Distribution of refining capacities globally
In 2015, the global refining capacity was 97.2 MM bpd (million barrels per day), of which 34% was located in Asia-Pacific. China accounted for 15% while India held 5% of worldwide refining capacity in 2014, and so 20% of all global refining capacity is located in these two countries alone. Notably, neither China nor India produces the amount of oil required by their refining capacities, which means that they have to import large quantities of oil.
Specifically, India imports mainly from the Middle East, West Africa, and South and Central America, whereas China sources crude oil mostly from the Middle East. Europe is also a significant importer of crude oil, while the Middle East is the largest exporter.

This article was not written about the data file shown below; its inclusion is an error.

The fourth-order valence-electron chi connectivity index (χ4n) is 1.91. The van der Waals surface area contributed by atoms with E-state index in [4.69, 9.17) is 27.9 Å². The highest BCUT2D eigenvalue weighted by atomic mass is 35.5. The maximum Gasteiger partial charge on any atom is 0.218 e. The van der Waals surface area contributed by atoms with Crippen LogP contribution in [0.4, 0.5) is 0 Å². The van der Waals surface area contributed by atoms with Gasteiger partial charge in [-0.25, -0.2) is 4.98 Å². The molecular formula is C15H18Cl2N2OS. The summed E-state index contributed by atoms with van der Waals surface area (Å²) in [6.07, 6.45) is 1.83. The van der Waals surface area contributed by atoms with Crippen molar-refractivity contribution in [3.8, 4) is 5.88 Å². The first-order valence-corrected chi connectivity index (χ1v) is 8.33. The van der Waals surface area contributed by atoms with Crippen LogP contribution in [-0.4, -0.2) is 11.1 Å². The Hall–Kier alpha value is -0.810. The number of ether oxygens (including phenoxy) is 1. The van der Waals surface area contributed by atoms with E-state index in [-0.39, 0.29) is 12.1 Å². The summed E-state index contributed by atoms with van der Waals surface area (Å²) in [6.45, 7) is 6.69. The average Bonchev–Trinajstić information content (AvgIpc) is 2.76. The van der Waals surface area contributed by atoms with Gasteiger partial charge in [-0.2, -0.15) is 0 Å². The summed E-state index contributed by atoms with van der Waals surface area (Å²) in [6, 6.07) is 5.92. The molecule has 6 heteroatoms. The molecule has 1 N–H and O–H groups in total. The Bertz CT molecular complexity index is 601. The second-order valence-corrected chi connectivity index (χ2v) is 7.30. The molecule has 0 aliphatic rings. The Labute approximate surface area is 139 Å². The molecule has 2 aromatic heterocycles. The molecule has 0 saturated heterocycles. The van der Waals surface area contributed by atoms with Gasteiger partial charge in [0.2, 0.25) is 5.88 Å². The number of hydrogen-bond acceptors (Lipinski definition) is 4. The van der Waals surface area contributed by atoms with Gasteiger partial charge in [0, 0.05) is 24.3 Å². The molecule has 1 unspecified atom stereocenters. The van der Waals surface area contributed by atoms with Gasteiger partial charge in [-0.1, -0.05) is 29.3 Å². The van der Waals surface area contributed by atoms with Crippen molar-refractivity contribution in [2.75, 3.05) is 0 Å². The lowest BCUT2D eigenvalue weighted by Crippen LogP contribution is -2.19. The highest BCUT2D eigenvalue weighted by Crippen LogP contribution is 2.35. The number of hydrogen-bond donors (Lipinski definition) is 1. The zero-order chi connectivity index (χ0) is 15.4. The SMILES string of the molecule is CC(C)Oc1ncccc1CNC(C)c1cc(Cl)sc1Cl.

Refining capacities in Europe and the US
Europe and Eurasia contribute 24% of the world’s refining capacity, and Russia is the largest capacity contributor to the region, accounting for 7% of global refining capacity. The remaining capacities are scattered around in the area.
Larger integrated energy player’s like ExxonMobil (XOM) and BP (BP) have refining capacities worldwide. ExxonMobil has 33% of its refining capacity in Europe, while BP has 46% of its capacity in Europe.
North America accounts for 23% of global refining capacity, with the US accounting for 19% of worldwide capacity. Chevron (CVX) has almost half of its refining capacity in the US, which also houses pure downstream companies, or independent refiners, like Marathon Petroleum (MPC), Tesoro (TSO), Valero (VLO), and Phillips 66 (PSX). The majority of these companies’ refining activities take place in the US.
For exposure to refining sector stocks, you can consider the iShares US Oil & Gas Exploration & Production ETF (IEO). The ETF has ~21% exposure to oil and gas refining and marketing companies.